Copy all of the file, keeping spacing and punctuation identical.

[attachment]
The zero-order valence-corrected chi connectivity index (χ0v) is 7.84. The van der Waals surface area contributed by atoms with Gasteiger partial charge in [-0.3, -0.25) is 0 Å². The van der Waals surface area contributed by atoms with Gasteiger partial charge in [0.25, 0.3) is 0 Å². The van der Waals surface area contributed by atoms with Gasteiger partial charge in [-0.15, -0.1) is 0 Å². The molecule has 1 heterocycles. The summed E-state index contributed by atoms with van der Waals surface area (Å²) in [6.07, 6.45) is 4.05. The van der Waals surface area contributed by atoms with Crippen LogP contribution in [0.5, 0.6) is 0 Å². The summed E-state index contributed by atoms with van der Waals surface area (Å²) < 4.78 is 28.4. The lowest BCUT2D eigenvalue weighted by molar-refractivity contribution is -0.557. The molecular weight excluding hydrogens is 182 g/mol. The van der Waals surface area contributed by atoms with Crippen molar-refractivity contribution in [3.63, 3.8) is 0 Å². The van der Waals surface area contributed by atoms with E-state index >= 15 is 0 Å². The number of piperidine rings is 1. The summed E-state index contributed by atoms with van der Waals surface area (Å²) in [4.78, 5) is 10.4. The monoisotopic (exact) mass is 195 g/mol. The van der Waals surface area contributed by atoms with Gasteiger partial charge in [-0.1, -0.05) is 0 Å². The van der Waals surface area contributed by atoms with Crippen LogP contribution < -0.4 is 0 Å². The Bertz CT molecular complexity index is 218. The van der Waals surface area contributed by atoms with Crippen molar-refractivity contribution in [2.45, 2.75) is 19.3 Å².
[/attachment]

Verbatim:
The zero-order valence-corrected chi connectivity index (χ0v) is 7.84. The van der Waals surface area contributed by atoms with Gasteiger partial charge in [-0.3, -0.25) is 0 Å². The van der Waals surface area contributed by atoms with Gasteiger partial charge in [0.25, 0.3) is 0 Å². The van der Waals surface area contributed by atoms with Gasteiger partial charge in [-0.15, -0.1) is 0 Å². The molecule has 1 heterocycles. The summed E-state index contributed by atoms with van der Waals surface area (Å²) in [6.07, 6.45) is 4.05. The van der Waals surface area contributed by atoms with Crippen LogP contribution in [0.5, 0.6) is 0 Å². The summed E-state index contributed by atoms with van der Waals surface area (Å²) < 4.78 is 28.4. The lowest BCUT2D eigenvalue weighted by molar-refractivity contribution is -0.557. The molecular weight excluding hydrogens is 182 g/mol. The van der Waals surface area contributed by atoms with Crippen molar-refractivity contribution in [3.63, 3.8) is 0 Å². The van der Waals surface area contributed by atoms with E-state index >= 15 is 0 Å². The number of piperidine rings is 1. The summed E-state index contributed by atoms with van der Waals surface area (Å²) in [4.78, 5) is 10.4. The monoisotopic (exact) mass is 195 g/mol. The van der Waals surface area contributed by atoms with Gasteiger partial charge in [-0.1, -0.05) is 0 Å². The van der Waals surface area contributed by atoms with Crippen LogP contribution < -0.4 is 0 Å². The Bertz CT molecular complexity index is 218. The van der Waals surface area contributed by atoms with Crippen molar-refractivity contribution in [2.45, 2.75) is 19.3 Å².